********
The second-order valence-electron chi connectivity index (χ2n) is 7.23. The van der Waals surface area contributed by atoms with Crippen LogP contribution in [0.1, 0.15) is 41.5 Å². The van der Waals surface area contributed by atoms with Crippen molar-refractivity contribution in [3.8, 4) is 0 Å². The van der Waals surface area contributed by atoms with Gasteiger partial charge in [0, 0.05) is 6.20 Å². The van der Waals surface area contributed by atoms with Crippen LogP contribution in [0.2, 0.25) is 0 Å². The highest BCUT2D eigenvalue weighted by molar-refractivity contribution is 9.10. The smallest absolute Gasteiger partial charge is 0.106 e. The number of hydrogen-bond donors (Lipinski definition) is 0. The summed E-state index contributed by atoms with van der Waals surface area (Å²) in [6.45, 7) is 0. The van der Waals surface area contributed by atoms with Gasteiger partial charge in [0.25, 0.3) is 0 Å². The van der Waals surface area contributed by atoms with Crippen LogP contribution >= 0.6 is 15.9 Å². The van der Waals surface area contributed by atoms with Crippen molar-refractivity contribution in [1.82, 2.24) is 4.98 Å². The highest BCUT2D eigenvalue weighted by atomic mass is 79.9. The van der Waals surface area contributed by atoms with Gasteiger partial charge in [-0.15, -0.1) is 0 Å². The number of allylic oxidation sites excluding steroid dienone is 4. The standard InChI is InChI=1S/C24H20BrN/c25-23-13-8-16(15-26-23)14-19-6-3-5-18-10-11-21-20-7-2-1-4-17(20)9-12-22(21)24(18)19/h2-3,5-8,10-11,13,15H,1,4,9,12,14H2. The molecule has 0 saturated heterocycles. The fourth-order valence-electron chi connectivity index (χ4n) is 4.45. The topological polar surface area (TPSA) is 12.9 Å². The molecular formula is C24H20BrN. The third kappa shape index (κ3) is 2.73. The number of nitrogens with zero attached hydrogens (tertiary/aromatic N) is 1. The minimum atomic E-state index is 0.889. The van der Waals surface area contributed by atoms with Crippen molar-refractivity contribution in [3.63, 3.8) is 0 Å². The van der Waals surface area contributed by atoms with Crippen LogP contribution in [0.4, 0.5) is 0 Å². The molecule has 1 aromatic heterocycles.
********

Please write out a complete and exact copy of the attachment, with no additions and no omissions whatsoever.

The second-order valence-electron chi connectivity index (χ2n) is 7.23. The van der Waals surface area contributed by atoms with Crippen LogP contribution in [0.1, 0.15) is 41.5 Å². The van der Waals surface area contributed by atoms with Crippen molar-refractivity contribution in [3.8, 4) is 0 Å². The van der Waals surface area contributed by atoms with Gasteiger partial charge in [0, 0.05) is 6.20 Å². The van der Waals surface area contributed by atoms with Crippen LogP contribution in [0.2, 0.25) is 0 Å². The highest BCUT2D eigenvalue weighted by molar-refractivity contribution is 9.10. The smallest absolute Gasteiger partial charge is 0.106 e. The number of hydrogen-bond donors (Lipinski definition) is 0. The summed E-state index contributed by atoms with van der Waals surface area (Å²) in [6.45, 7) is 0. The van der Waals surface area contributed by atoms with Gasteiger partial charge in [0.25, 0.3) is 0 Å². The van der Waals surface area contributed by atoms with Crippen LogP contribution >= 0.6 is 15.9 Å². The van der Waals surface area contributed by atoms with Crippen molar-refractivity contribution in [1.82, 2.24) is 4.98 Å². The highest BCUT2D eigenvalue weighted by atomic mass is 79.9. The van der Waals surface area contributed by atoms with Gasteiger partial charge in [-0.15, -0.1) is 0 Å². The number of allylic oxidation sites excluding steroid dienone is 4. The standard InChI is InChI=1S/C24H20BrN/c25-23-13-8-16(15-26-23)14-19-6-3-5-18-10-11-21-20-7-2-1-4-17(20)9-12-22(21)24(18)19/h2-3,5-8,10-11,13,15H,1,4,9,12,14H2. The molecule has 0 saturated heterocycles. The fourth-order valence-electron chi connectivity index (χ4n) is 4.45. The topological polar surface area (TPSA) is 12.9 Å². The molecular formula is C24H20BrN. The third kappa shape index (κ3) is 2.73. The number of nitrogens with zero attached hydrogens (tertiary/aromatic N) is 1. The minimum atomic E-state index is 0.889. The van der Waals surface area contributed by atoms with Crippen molar-refractivity contribution in [3.63, 3.8) is 0 Å². The van der Waals surface area contributed by atoms with Crippen LogP contribution in [0.4, 0.5) is 0 Å². The molecule has 1 aromatic heterocycles.